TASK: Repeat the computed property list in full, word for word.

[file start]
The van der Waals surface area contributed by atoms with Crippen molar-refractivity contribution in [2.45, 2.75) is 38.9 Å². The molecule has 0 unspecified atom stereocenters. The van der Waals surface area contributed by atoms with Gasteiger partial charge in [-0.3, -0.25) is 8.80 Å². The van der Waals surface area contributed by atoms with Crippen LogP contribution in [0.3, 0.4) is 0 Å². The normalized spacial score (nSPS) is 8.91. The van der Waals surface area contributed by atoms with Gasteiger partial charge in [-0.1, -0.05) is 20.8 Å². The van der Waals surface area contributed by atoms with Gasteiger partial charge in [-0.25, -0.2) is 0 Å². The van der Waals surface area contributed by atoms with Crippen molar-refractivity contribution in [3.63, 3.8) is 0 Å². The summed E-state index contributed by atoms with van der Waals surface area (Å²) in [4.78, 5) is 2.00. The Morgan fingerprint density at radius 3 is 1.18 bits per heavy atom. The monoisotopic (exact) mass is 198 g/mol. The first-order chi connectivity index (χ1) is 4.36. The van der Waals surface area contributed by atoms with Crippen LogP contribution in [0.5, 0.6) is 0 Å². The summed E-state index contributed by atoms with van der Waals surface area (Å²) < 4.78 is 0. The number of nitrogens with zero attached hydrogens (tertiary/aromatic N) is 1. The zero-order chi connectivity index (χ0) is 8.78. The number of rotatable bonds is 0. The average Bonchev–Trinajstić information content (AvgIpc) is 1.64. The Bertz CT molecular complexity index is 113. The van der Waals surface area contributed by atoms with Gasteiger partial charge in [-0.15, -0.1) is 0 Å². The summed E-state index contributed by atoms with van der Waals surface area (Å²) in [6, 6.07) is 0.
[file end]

The van der Waals surface area contributed by atoms with Crippen molar-refractivity contribution in [2.45, 2.75) is 38.9 Å². The molecule has 0 unspecified atom stereocenters. The van der Waals surface area contributed by atoms with Gasteiger partial charge in [-0.3, -0.25) is 8.80 Å². The van der Waals surface area contributed by atoms with Crippen LogP contribution in [0.3, 0.4) is 0 Å². The normalized spacial score (nSPS) is 8.91. The van der Waals surface area contributed by atoms with Gasteiger partial charge in [-0.1, -0.05) is 20.8 Å². The van der Waals surface area contributed by atoms with Gasteiger partial charge in [-0.25, -0.2) is 0 Å². The van der Waals surface area contributed by atoms with Crippen molar-refractivity contribution in [3.63, 3.8) is 0 Å². The summed E-state index contributed by atoms with van der Waals surface area (Å²) in [4.78, 5) is 2.00. The Morgan fingerprint density at radius 3 is 1.18 bits per heavy atom. The monoisotopic (exact) mass is 198 g/mol. The first-order chi connectivity index (χ1) is 4.36. The van der Waals surface area contributed by atoms with Crippen LogP contribution in [0.5, 0.6) is 0 Å². The summed E-state index contributed by atoms with van der Waals surface area (Å²) < 4.78 is 0. The number of nitrogens with zero attached hydrogens (tertiary/aromatic N) is 1. The zero-order chi connectivity index (χ0) is 8.78. The number of rotatable bonds is 0. The average Bonchev–Trinajstić information content (AvgIpc) is 1.64. The Bertz CT molecular complexity index is 113. The van der Waals surface area contributed by atoms with Gasteiger partial charge in [-0.15, -0.1) is 0 Å². The summed E-state index contributed by atoms with van der Waals surface area (Å²) in [6, 6.07) is 0.